Chicago in February is a nasty place—subzero wind-chill factor, gusting wind, and do we even need to discuss the traffic? Yet it’s also prime home-buying season. It’s springtime.

What, you thought spring started officially toward the end of March, with tulips blossoming in April? For real estate folks, the “spring market” actually starts in January—at least in Chicago. Last week, in the midst of the fifth-largest snowstorm in the city’s history, buyers were out traversing snow-packed sidewalks and 2-foot snowdrifts, pressing on from one open house to another.

“We got 19.3 inches of snow, and there was no slowdown,” said Ryan Parks, a Realtor® at Related Realty in downtown Chicago.

Loosely defined, the spring market is the start of the home-buying frenzy—and it is a frenzy. Realtors rush to gather all of their new listings and introduce them to the public with energetic fanfare. For agents, listings in January and February translate into closings 60 to 90 days later. In 2013, nearly 58% of all sales closed between April and August, the direct result of early spring shoppers, according to the National Association of Realtors®. For brokers, spring is the most important time of the year—it sets the tone for the months to come.

When I was a Chicago Realtor a few years ago, the spring market began right after the Super Bowl—i.e., early February. These days, it begins just after the playoffs.

“In the last 18 months, the spring market has moved up, mainly due to a lack of inventory,” said Parks.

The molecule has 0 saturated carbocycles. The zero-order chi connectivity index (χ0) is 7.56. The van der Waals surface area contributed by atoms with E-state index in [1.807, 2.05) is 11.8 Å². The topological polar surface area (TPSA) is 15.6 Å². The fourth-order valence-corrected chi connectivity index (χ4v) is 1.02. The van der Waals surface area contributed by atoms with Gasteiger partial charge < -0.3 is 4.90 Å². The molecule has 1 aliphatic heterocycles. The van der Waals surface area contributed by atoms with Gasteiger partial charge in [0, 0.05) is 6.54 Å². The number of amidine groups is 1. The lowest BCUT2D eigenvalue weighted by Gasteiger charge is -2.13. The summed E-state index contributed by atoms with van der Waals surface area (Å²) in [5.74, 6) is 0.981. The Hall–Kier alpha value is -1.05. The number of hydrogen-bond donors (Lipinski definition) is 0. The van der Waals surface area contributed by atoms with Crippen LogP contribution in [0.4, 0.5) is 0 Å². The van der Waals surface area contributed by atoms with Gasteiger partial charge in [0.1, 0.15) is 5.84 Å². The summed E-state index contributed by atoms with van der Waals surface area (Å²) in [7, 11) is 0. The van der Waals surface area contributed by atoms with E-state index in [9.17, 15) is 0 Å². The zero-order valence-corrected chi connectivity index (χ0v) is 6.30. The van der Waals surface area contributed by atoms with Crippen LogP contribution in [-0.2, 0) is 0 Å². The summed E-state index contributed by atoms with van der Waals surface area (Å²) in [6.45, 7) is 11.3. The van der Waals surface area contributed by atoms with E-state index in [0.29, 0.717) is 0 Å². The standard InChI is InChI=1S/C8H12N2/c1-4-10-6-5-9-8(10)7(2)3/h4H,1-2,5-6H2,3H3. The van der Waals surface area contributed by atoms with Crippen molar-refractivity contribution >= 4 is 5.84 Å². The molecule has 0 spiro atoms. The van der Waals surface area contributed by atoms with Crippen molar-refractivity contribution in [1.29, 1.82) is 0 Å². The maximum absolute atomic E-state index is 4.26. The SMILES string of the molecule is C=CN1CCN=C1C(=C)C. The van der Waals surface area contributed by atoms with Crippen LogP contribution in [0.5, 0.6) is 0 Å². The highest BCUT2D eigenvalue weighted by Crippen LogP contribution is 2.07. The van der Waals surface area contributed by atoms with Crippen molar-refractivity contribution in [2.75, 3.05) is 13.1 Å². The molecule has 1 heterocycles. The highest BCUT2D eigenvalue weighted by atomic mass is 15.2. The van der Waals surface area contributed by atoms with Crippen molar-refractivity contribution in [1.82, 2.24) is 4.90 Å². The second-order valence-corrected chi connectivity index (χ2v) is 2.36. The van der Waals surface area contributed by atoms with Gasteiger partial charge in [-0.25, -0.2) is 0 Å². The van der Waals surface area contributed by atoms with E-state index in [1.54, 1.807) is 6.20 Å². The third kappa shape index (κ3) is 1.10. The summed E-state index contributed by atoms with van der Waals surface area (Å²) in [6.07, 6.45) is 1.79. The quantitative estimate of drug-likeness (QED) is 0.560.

“Inventory” is Realtor-speak for active listings. Those in the business measure the health of the real estate market by how many houses are available for buyers at any given time. Fewer houses equal low inventory. Low inventory means higher prices.

And right now, said Charese David, a broker at Menard Johnson Real Estate, there aren’t enough homes available in the $400,000-to-$900,000 price range, particularly in Roscoe Village, much sought-after for its good schools and charming, single-family homes. “There’s a void of strong inventory.”

When desirable properties do hit the market, they’re greeted with multiple offers. David said she put two Lincoln Park condos on the market last week, and each drew multiple offers in two days.

“I had eight showings in the middle of the snowstorm,” she said. Even though both condos are under contract, she said she still has people placing backup offers just in case the chosen buyer falls out.

The front-loading of the spring season has also unleashed a flood of desperate very, very eager buyers. Multiple offers in hot neighborhoods seem to be the norm. Parks attributes this year’s frenzied sales to the buyers who failed their multiple-bid efforts last year. Those buyers are now looking to get a jump on things.

“Typically, people want to be in or out of their place when summer hits so they can enjoy their summer,” said Parks. In a city that’s blanketed by snow at the height of winter, people plan their lives around warmer months—Kanye West even rapped an ode to “summertime Chi.”

“When it’s summer, everyone lives outside,” said David.

And if they want to live outside in the summer, they’re going to have to brave the snow—all 19.3 inches of it.


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